|MadSci Network: Microbiology|
Do antibacterial soaps contribute to evolution of "super" bacteria?
The first question that begs to be asked, is are antibacterial soaps antibacterial?
Strictly speaking any soap, detergent is antibacterial. Detergents have both a hydrophobic and a hydrophilic portion and thus can integrate into hydrophilic and hydrophobic surfaces, and thus disrupt that surface. This is why soap works on most things. But not all soaps are built the same. Some soaps have longer hydrophobic areas, thus better for disrupting hydrophobic surfaces such as bacterial membranes, others have much shorter hydrophobic surfaces, and are less useful against bacterial membranes.
How antibacterial does soap have to be before it can claim to be antibacterial, well, it is soap, that is antibacterial, no matter how short the hydrophobic area is. The bottom line is that most antibacterial soaps have bacteria living on and in them. If you want to seterilize a surface no one would use soap. Soap is for cleaning, for disrupting surfaces, 10% bleach or ethanol are for sterilizing a surface. They kill most things.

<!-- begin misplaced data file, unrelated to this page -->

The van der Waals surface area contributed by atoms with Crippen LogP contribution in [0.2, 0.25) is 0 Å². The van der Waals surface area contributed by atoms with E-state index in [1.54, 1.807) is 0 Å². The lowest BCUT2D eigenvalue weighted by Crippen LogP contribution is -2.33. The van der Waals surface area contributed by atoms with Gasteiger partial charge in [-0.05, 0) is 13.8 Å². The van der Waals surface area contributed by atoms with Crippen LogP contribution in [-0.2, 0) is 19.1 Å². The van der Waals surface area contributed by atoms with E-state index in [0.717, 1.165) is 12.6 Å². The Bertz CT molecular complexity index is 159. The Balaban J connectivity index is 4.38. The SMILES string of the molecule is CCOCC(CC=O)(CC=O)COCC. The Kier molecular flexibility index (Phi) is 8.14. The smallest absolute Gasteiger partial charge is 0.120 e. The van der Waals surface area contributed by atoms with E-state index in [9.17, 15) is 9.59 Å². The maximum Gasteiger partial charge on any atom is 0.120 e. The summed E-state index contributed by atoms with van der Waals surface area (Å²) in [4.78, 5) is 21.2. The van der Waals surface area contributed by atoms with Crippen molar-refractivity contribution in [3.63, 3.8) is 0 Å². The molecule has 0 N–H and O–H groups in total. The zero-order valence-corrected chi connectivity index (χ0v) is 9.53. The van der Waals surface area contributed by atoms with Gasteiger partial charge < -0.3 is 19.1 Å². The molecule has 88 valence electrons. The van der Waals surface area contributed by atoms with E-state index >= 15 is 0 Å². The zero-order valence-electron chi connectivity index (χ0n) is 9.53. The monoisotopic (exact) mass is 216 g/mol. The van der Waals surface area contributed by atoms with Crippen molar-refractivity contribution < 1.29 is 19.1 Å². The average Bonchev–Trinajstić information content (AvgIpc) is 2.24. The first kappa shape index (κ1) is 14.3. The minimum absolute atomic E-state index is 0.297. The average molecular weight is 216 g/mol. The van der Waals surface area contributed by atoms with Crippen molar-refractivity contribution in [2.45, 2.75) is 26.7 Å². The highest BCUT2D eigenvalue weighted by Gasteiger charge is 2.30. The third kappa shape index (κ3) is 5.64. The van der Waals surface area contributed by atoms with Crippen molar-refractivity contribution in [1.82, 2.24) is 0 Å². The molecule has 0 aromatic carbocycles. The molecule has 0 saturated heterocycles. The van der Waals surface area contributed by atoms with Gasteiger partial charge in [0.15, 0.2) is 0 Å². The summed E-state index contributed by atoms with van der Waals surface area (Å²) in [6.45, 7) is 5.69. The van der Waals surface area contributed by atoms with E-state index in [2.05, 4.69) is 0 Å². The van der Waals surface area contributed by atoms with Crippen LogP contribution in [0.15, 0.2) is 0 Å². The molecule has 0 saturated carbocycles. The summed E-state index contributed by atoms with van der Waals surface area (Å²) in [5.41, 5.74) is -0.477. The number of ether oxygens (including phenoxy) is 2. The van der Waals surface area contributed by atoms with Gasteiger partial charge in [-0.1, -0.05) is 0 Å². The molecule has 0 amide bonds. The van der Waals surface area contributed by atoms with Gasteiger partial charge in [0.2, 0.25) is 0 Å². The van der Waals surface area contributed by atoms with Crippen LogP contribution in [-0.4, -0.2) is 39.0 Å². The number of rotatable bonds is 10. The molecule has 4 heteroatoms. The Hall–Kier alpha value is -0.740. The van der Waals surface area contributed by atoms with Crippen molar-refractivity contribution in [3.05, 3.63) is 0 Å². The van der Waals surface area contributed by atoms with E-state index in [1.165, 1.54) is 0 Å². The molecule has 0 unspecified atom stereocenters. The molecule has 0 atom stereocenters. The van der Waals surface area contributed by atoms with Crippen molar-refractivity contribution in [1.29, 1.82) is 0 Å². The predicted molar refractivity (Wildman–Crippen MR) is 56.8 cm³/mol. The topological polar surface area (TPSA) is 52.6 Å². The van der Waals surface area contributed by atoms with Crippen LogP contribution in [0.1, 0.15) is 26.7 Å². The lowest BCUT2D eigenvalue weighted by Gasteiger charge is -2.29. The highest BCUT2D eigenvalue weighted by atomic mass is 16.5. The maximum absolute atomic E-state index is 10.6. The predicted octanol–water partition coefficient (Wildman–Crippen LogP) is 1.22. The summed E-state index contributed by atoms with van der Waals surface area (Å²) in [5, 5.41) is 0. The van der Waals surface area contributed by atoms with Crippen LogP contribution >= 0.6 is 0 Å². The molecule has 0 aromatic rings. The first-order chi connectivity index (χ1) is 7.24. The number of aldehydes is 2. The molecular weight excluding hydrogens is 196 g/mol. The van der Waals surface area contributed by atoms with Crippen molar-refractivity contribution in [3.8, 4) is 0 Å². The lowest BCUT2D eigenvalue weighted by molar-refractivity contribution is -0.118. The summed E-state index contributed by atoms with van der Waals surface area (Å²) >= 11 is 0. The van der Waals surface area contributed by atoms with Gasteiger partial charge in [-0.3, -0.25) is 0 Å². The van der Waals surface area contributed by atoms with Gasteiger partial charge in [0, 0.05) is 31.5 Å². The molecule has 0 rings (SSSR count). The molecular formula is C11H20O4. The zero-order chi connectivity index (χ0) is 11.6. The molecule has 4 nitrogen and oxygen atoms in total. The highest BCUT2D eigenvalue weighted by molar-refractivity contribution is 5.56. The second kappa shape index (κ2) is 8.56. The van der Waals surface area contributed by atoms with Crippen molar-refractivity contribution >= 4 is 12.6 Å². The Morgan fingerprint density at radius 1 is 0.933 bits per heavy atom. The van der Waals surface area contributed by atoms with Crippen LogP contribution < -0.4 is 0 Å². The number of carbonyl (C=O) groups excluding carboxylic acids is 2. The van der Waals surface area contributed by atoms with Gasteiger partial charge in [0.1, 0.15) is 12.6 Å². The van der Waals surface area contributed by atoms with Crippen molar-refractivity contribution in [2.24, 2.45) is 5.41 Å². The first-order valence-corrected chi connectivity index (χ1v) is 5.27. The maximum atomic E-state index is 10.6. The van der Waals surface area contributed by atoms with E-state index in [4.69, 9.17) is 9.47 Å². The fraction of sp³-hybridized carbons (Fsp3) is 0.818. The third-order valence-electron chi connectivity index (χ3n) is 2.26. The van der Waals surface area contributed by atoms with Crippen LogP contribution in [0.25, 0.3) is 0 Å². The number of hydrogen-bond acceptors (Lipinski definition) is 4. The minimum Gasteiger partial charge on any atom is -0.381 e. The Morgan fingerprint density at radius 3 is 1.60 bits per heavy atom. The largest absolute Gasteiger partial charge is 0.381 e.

Don't get me wrong, the bacteria I work on is equisitely sensitive to soap, but most bacteria aren't.
A "super" bug is resistant to drugs, not soap. When was the last time you chewed on a bar a soap to cure your diarhea?
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